Second chance at life

Goundar Shipping’s Lomaiviti Princess V steward Onisimo Votea helps passengers from the ship. Picture: SOPHIE RALULU

Young people with learning difficulties, physical disability or socio-economic disadvantage tend to drop out of school early.

If he had not persevered, the same could have been said about Onisimo Votea, whose childhood education was hampered by a reading disability.

Onisimo wanted to attend a mainstream Catholic-based secondary school but had to go to Marist Champagnat Institute in Vatuwaqa, Suva, instead because he was a slow reader.

“I was very slow in reading and found it difficult to pronounce words. It took a bit of convincing from my mum, before I finally accepted the fact that going to MCI was probably the best opportunity available to me.”

A few years later, the teenager, who was once sceptical about attending the vocational school, graduated from it and found employment on a ship.

The Goundar Shipping’s Lomaiviti Princess V steward believes his job is a stepping stone to greater things ahead.

Onisimo believes without his secondary school education at MCI, life would have been a rocky journey.

“The school gave me a second chance at education and I would like to thank the brothers who run the school.

I was so lucky to attend it because it was suited for students with special needs like me. Teachers came down to my level,” the 24-year-old from Naivilaca, Rewa said.

In 2000, the Marist Brothers in Fiji opened MCI, a multicultural and co-educational school for post primary students with learning difficulties and special needs.

It was the only one of its kind to be registered with the Ministry of Education, targeted at offering programs to young people who had struggled to fit into mainstream schooling.

At MCI, the initial two years focus on learning how to learn, literacy, numeracy and building self-confidence.

At its completion, students are encouraged to return to mainstream schools or undertake a further two years of vocational training in computing, catering, tailoring, agriculture, engineering, woodwork or childcare.

The vocational students generate a small but steady income stream each year by selling the items they produce and learn basic business management skills in the process.

“God gave us different talents. Some are good in writing, some can easily pass exams and not all can get white collar jobs.

This is where the MCI comes in, to bridge the gap and help students who are left behind in school.”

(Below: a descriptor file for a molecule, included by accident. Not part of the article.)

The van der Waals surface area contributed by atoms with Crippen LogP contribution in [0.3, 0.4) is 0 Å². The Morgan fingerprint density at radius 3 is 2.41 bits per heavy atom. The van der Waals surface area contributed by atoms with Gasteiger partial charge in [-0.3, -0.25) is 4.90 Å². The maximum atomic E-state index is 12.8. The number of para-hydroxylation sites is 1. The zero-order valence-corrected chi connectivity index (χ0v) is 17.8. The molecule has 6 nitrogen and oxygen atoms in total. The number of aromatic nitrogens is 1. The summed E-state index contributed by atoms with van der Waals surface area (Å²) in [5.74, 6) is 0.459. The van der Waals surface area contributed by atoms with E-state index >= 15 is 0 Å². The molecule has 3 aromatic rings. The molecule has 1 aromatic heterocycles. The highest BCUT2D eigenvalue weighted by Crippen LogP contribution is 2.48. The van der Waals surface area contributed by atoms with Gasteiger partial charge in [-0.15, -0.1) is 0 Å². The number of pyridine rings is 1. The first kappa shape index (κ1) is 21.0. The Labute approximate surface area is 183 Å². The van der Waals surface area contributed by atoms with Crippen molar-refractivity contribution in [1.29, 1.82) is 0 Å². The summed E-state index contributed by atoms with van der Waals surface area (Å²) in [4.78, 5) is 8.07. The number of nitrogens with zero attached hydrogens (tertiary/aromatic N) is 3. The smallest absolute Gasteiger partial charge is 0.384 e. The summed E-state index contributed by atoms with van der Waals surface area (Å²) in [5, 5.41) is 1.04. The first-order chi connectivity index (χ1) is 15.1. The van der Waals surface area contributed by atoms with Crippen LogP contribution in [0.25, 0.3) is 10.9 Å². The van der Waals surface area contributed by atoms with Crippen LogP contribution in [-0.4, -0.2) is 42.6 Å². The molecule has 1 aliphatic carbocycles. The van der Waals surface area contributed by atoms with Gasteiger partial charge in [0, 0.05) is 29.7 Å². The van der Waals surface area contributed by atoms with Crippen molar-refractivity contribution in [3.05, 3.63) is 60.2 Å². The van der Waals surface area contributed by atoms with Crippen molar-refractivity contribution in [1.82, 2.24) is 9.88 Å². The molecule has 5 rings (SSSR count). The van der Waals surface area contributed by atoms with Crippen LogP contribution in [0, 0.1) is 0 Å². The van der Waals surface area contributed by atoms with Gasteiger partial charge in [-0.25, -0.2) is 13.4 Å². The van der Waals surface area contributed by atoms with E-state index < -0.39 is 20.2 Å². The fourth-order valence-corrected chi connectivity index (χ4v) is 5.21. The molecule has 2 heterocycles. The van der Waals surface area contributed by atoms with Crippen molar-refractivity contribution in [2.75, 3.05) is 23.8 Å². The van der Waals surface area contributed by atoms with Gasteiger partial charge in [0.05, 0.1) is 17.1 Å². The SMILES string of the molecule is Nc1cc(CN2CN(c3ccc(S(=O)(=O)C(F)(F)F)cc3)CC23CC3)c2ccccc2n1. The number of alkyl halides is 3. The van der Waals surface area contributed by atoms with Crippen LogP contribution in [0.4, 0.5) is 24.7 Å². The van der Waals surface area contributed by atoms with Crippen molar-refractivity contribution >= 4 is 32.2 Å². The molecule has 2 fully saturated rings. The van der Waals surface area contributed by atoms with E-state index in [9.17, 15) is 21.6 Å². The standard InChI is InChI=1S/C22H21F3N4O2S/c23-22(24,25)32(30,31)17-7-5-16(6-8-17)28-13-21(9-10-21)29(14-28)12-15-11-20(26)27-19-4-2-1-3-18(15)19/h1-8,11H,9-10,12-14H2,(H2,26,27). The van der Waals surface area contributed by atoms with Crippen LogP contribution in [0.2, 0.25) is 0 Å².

After class assessment, Onisimo still did not make the cut to be sent to a mainstream school.

He did not give up hope and opted to stay for two more years to do vocational courses instead. After MCI he did a few tourism and hospitality courses before he was given a job to work on LP5 eight months ago.

“I believe we need to have more schools like MCI. We need to also encourage young people who have learning disabilities to take other options.

“My mum told me to go to Champagnat. I didn’t want to go there because I knew it was a place for slow learners and I was ashamed, but look at where it took me.”

Onisimo said apart from his teachers’ support, he persevered because he always had his mum’s unfailing help.

“I thank her for being the father and mother of our family. She tried her best to look after me and my three siblings. Without her I don’t know where I’d be. “I was too young to remember losing my dad. But I remember that I often felt sad when I looked at children who had fathers. Mum used to tell us she was our dad and she would take care of our needs.”

Onisimo said while single mothers were often looked at negatively, they were very important in ensuring children were brought up in an environment of love and care.

“I encourage all single parents in Fiji to give the best to their kids and be positive despite the challenges you may face. What you are doing is priceless.”

Onisimo’s work on board LP5 involves looking after the ship’s officers, including the captain, chief mate and chief engineer, cleaning their rooms and preparing their meals and helping out during disembarking and embarking stops.

Before becoming a seafarer, he worked in the tourism industry for a while and also spent his three-month study attachment there.

“Now I enjoy my work on the ship because I like meeting people, handling people’s needs and doing customer service. Everyone on board is also very friendly and I enjoy their company.

“Though I am far away from home, the people on board are my family. I love my job and taking one day at a time. I am waiting for God’s time in my life because his time is always good time.

“When growing up I always wanted be a flight attendant. I am still working on it and believe one day I will be one.”

Asked whether he had any advice to young people, Onisimo said: “Young people should not look down on themselves.

Follow your dreams and what your heart tells you. Do it to the best of your ability and you will reach your goal.”

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